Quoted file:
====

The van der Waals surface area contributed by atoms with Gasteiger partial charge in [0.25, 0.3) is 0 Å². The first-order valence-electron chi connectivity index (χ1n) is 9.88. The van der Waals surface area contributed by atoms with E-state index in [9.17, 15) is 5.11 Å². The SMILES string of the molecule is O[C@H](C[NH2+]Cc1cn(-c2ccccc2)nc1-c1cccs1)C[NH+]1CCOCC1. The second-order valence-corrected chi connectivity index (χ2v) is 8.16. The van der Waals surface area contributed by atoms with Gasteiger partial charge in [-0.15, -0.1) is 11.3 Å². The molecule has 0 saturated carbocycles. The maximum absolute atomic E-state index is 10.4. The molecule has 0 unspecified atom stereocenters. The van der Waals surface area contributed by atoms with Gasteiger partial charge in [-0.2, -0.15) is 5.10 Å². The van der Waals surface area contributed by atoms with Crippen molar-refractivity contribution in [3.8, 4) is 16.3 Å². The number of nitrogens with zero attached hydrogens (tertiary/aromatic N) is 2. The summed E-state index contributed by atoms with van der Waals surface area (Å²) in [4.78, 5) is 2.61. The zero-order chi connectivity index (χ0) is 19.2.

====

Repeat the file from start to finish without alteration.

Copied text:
The van der Waals surface area contributed by atoms with Gasteiger partial charge in [0.25, 0.3) is 0 Å². The first-order valence-electron chi connectivity index (χ1n) is 9.88. The van der Waals surface area contributed by atoms with E-state index in [9.17, 15) is 5.11 Å². The SMILES string of the molecule is O[C@H](C[NH2+]Cc1cn(-c2ccccc2)nc1-c1cccs1)C[NH+]1CCOCC1. The second-order valence-corrected chi connectivity index (χ2v) is 8.16. The van der Waals surface area contributed by atoms with Gasteiger partial charge in [-0.15, -0.1) is 11.3 Å². The molecule has 0 saturated carbocycles. The maximum absolute atomic E-state index is 10.4. The molecule has 0 unspecified atom stereocenters. The van der Waals surface area contributed by atoms with Gasteiger partial charge in [-0.2, -0.15) is 5.10 Å². The van der Waals surface area contributed by atoms with Crippen molar-refractivity contribution in [3.8, 4) is 16.3 Å². The number of nitrogens with zero attached hydrogens (tertiary/aromatic N) is 2. The summed E-state index contributed by atoms with van der Waals surface area (Å²) in [4.78, 5) is 2.61. The zero-order chi connectivity index (χ0) is 19.2.